Russian President Vladimir Putin will not be on the guest list when US President Barack Obama and other world leaders assemble in Germany next week, as part of the punishment for alleged Kremlin-supported aggression in Ukraine.
However, the Russian president remains a central player in international affairs, including the US-led nuclear talks with Iran, even with the pledge by Western leaders to try to isolate Putin while the crisis in Ukraine persists.
Just this month, German Chancellor Angela Merkel was in Moscow for talks with Putin and US Secretary of State John Kerry went to Sochi to confer with him. Putin and British Prime Minister David Cameron spoke by telephone in recent days and agreed to resume talks aimed at ending Syria’s civil war, where Putin’s cooperation also is crucial.
US officials said the engagement is limited to areas where Moscow and the West have shared interests. Outreach to Putin on such matters, officials argue, should not be seen as a sign that the West has accepted the “status quo” in Ukraine, where pro-Russian separatists continue to stoke instability.
“It makes sense to cooperate where there is a clear mutual interest as long as you’re not being asked to back off matters of principle that matter to the security and well-being of your country and your allies and your friends,” US Vice President Joe Biden said on Wednesday.
Some analysts say the West risks sending mixed signals to Ukraine, where the government has been pushing for more support. Wilson Center former Soviet states expert Matthew Rojansky said there is “growing disappointment” in Ukraine about what officials there see as the West’s “pale commitment” to protecting its sovereignty.
‘UNDER THE BUS’
“They are all deeply worried that the United States will throw them under the bus to make a grand bargain with Putin,” Rojansky wrote in an e-mail from Kiev, where he was meeting with government officials and civil society groups.
The conflict between Russia and Ukraine escalated last year when the Kremlin-backed president in Kiev fled amid protests. Pro-Russian separatists moved to take over the strategically important Crimean Peninsula, which Russia later annexed.
The West does not recognize that move. However, the US and Europe have largely given up on Russia’s returning the area to Ukraine.
Instead, the West has focused on Moscow’s threatening moves in eastern Ukraine, the site of months of clashes between government forces and rebels that Kiev says are backed by Moscow. A fragile ceasefire agreed to in February has been breached repeatedly.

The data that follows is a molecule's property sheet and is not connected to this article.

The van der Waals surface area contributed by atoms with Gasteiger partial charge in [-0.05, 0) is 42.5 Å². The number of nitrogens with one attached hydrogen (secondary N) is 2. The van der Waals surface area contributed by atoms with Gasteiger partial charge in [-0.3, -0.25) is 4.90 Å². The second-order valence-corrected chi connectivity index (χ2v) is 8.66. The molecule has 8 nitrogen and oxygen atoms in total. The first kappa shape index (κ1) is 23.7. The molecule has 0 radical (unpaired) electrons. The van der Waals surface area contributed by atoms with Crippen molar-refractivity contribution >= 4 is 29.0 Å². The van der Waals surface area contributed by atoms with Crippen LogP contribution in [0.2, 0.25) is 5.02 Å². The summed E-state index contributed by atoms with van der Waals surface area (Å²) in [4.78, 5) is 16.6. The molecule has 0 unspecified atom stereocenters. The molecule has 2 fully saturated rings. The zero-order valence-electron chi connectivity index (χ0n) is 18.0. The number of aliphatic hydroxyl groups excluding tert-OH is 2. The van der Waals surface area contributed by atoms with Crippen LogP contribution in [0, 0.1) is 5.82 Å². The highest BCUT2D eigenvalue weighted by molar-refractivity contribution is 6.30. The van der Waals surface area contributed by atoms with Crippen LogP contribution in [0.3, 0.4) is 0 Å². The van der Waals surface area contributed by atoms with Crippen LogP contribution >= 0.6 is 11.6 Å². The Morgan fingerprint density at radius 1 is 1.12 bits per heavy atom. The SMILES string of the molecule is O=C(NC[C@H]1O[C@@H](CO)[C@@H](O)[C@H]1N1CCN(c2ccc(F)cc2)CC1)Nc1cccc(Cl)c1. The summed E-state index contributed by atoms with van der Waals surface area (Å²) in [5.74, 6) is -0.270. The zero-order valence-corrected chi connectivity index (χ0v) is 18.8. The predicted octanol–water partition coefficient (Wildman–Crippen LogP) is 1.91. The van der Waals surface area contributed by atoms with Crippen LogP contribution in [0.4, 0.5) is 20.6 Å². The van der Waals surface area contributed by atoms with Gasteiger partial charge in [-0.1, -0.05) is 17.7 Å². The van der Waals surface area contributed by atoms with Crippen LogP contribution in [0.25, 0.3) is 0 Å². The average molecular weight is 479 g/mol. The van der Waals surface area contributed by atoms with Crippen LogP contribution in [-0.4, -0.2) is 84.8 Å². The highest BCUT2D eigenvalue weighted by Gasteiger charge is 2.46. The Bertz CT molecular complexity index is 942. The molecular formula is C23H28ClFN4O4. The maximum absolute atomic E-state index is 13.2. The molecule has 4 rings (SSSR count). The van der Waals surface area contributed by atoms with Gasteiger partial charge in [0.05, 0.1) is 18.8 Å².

The West wielded the threat of diplomatic isolation as a punishment for Russia based in part on the belief that Putin values being seen as a big global player. He has tried to use the West’s actions to bolster Russian nationalism and his own popularity at home.
On Thursday, Putin suggested that the US corruption investigation into soccer’s governing body was part of an attempt to take the 2018 World Cup away from Russia. He also accused the US of seeking to “illegally persecute” people.
The West’s clearest pressure point is the Russian economy. The ruble has stabilized after a dramatic freefall last year that was attributed to both falling oil prices and the West’s economic penalties. Still, Russia’s economy remains shaky.
However, it appears unlikely that the US and Europe will toughen sanctions without a major increase in Russian aggression. European nations with strong financial ties with Russia fear the sanctions could damage their own economies.
When Obama meets with European leaders at next week’s G7 summit in Germany, he is expected to press them to renew sanctions set to expire this summer. Russia was invited to join the G7, a bloc of leading industrial nations, in 1998 and remained a member of what was then called the G8 until last year, when the original members suspended its participation in retaliation for its actions in Ukraine.
Center for Strategic and International Studies Europe expert Heather Conley said that one of the risks for the West in deepening engagement with Putin while the crisis in Ukraine continues is that the Russian leader might start to think he can simply wait out the US and Europe’s attention span.
“We’re really stuck,” she said. “Putin is not going to come to his senses. This is a long-term challenge.”
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